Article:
Another of the cases illustrative of the situation of the press by 1914 was that of Brito Camacho’s newspaper A Luta. This was one of the first newspapers prevented from being distributed on the streets of the capital (in December 1914, only five months after the commencement of the armed conflict), for intending to publish an article unfavourable to the interventionist policy of the democratic government headed by Victor Hugo de Azevedo Coutinho (1871-1955). Brito Camacho was responsible for the paper and was head of the Republican Union, a traditional opponent of the PRP/Democratic Party of Afonso Costa. In the planned issue, he had attempted to explain his position vis-à-vis the participation of Portugal in the war, but was stopped by the police, who surrounded the headquarters of the unionist newspaper. Unable to print A Luta, Brito Camacho ordered the printing of A Notícia, a replica of A Luta, but without the article on the war.
Still, Brito Camacho was able to write another article titled “Preventive censorship and the law of the press”, which held that, despite the law prohibiting press censorship, the democratic government was now exercising preventive censorship. In the same issue of A Notícia, but in another place, he alleged that the measures taken by the government, through the use of police intervention to prevent the publication of A Luta, amounted to “ripping up the Constitution”. While Brito Camacho asked “under what right, under the shadow of which law” was the press “subject to prior censorship”, the government continued to formally ensure the existence of press freedom in complete obedience to the 1910 law of the press and the constitution of 1911. The truth, however, is that the suspensions and seizures of newspapers had started to create unrest in the milieu, as it was leaving dozens of professionals (journalists, printers, distributors, etc.) unemployed.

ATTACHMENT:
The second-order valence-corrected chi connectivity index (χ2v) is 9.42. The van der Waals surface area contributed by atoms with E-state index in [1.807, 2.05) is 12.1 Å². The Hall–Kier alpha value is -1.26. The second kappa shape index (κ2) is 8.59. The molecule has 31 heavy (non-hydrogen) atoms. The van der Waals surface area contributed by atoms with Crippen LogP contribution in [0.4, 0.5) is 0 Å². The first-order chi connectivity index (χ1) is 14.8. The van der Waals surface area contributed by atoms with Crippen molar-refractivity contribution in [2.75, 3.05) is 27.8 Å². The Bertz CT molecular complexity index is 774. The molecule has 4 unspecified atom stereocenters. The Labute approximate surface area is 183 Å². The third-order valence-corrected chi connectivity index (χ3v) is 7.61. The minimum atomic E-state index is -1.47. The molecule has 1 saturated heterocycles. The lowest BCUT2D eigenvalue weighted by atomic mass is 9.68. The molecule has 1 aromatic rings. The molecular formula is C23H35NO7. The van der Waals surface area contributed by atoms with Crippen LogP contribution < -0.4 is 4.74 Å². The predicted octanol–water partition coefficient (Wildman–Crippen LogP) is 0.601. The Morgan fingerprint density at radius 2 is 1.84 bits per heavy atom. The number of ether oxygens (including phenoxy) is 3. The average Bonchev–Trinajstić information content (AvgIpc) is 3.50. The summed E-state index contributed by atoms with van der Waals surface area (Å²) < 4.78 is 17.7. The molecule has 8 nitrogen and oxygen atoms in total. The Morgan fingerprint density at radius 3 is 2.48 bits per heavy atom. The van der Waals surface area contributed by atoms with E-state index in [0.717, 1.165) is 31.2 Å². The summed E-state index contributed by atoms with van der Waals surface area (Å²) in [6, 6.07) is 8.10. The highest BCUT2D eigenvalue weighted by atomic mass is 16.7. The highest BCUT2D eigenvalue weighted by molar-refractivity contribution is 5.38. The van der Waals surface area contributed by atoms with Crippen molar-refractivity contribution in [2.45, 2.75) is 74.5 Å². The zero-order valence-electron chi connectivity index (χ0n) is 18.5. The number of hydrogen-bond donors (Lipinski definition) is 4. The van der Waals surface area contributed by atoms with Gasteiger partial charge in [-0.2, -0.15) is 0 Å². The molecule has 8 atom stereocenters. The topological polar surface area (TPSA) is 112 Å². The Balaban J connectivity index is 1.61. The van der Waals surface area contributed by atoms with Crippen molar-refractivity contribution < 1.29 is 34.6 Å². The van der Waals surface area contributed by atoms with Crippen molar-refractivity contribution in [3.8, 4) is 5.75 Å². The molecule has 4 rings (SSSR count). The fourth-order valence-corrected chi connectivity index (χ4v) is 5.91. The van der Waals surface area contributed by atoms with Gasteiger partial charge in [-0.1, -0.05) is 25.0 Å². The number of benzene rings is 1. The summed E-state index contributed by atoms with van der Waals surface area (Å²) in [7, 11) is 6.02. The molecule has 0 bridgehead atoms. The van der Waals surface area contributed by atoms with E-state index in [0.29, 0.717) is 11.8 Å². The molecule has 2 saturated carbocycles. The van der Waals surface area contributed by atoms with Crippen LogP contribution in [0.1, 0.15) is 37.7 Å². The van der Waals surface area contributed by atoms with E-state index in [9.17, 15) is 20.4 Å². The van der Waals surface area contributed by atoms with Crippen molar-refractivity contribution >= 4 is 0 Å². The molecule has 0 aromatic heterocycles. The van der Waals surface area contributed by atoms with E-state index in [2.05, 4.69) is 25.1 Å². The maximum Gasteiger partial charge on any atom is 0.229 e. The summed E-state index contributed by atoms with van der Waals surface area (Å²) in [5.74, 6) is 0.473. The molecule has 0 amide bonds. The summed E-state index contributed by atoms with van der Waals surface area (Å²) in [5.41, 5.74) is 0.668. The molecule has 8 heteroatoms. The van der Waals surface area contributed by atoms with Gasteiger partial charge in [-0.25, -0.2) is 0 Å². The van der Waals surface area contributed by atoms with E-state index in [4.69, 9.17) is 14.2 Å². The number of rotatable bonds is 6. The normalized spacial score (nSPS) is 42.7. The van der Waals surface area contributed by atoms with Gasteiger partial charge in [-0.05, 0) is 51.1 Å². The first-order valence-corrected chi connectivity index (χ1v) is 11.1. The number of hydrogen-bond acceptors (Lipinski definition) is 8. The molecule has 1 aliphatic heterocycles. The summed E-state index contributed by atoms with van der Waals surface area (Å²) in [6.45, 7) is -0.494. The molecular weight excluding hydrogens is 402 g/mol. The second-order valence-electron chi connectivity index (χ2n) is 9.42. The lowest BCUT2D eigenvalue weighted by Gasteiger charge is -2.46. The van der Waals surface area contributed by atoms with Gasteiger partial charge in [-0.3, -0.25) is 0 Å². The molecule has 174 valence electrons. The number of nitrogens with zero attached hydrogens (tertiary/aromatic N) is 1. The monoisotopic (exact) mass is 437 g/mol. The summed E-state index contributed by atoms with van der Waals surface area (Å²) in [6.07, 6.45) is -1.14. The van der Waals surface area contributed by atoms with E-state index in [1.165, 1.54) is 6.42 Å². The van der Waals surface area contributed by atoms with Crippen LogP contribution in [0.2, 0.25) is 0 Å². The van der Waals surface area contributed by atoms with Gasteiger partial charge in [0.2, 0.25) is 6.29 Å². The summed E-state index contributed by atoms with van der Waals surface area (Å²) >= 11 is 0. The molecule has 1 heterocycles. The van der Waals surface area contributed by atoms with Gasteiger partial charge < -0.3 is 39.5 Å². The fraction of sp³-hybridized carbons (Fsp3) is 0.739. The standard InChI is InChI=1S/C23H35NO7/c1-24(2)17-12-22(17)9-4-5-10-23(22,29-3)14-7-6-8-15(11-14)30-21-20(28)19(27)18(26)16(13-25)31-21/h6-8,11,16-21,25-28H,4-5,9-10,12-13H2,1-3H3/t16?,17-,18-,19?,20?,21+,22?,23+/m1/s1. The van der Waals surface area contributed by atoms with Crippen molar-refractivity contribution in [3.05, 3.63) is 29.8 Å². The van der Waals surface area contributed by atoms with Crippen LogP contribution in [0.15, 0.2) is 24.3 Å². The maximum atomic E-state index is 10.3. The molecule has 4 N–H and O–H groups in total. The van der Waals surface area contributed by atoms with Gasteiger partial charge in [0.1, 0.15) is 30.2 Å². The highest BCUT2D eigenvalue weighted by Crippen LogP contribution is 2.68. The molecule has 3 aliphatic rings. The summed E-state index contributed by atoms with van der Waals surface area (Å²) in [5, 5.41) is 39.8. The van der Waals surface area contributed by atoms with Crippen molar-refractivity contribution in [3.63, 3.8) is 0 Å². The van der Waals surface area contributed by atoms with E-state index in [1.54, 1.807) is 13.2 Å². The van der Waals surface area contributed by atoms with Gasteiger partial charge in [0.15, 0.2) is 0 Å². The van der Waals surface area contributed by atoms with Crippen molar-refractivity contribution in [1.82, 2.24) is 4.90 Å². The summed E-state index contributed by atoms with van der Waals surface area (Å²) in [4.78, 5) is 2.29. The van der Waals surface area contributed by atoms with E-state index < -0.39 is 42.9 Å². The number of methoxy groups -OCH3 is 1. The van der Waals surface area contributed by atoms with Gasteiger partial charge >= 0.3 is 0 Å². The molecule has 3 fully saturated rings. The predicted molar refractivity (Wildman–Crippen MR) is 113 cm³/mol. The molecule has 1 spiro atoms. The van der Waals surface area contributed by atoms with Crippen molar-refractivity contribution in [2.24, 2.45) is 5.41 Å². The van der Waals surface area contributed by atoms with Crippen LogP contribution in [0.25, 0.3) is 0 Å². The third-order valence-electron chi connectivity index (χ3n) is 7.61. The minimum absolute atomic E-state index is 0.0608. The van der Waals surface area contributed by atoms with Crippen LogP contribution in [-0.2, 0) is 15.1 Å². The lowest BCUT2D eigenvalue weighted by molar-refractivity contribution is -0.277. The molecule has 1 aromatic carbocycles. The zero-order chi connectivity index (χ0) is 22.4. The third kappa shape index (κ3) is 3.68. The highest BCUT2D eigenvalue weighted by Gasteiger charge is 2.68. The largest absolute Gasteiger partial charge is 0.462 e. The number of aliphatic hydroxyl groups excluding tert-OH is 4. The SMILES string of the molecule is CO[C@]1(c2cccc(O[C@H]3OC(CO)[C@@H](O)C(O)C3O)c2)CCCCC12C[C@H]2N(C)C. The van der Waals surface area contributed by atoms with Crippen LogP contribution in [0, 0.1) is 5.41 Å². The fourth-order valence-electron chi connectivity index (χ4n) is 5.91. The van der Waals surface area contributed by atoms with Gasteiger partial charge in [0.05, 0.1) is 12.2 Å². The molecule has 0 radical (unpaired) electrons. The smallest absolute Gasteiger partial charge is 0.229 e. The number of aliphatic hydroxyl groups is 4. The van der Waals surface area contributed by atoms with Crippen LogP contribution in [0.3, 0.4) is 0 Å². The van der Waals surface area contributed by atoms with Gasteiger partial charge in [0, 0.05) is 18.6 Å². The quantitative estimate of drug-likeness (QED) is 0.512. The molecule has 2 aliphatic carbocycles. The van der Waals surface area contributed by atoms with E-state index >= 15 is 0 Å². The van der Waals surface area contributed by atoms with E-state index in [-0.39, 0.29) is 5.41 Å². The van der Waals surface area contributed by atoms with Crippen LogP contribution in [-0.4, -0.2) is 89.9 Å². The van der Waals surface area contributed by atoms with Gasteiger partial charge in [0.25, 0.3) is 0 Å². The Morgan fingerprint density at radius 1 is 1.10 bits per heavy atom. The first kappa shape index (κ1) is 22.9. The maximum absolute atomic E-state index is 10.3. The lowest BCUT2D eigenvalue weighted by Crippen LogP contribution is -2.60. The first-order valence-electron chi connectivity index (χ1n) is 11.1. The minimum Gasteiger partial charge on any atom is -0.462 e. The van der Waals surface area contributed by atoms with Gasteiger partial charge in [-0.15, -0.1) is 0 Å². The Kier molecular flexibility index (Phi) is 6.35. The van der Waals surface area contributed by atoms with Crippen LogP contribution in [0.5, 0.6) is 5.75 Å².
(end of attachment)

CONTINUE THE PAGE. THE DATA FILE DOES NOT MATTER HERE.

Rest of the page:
Therefore, in a first phase of the war, from August 1914 to March 1916, the Portuguese press only theoretically retained its freedom of expression since, in practice, this right was limited by the possibility of suspension; seizure; custodial sentences applied to newspaper directors, reporters, and printing-press owners; and the enforcement of financial penalties.
Even so, in this period, the press kept following parliamentary sessions, providing an account of the heated discussions between the government and the opposition watching the preparation of military contingents for the war, as well as reflecting on the diplomatic negotiations now underway, particularly between Portugal and Britain and between Portugal and France.
The newspapers also provided accounts of the reports arriving from the battlefield via the news agencies. The interventionist newspapers, such as O Mundo, República and O Século, advocates of Portugal's participation in the war alongside the Allies, had an easier day-to-day life, while the anti-interventionist ones, such as A Luta, O País, and Portugal, opponents of the Portuguese war policy, were subject to rigorous surveillance.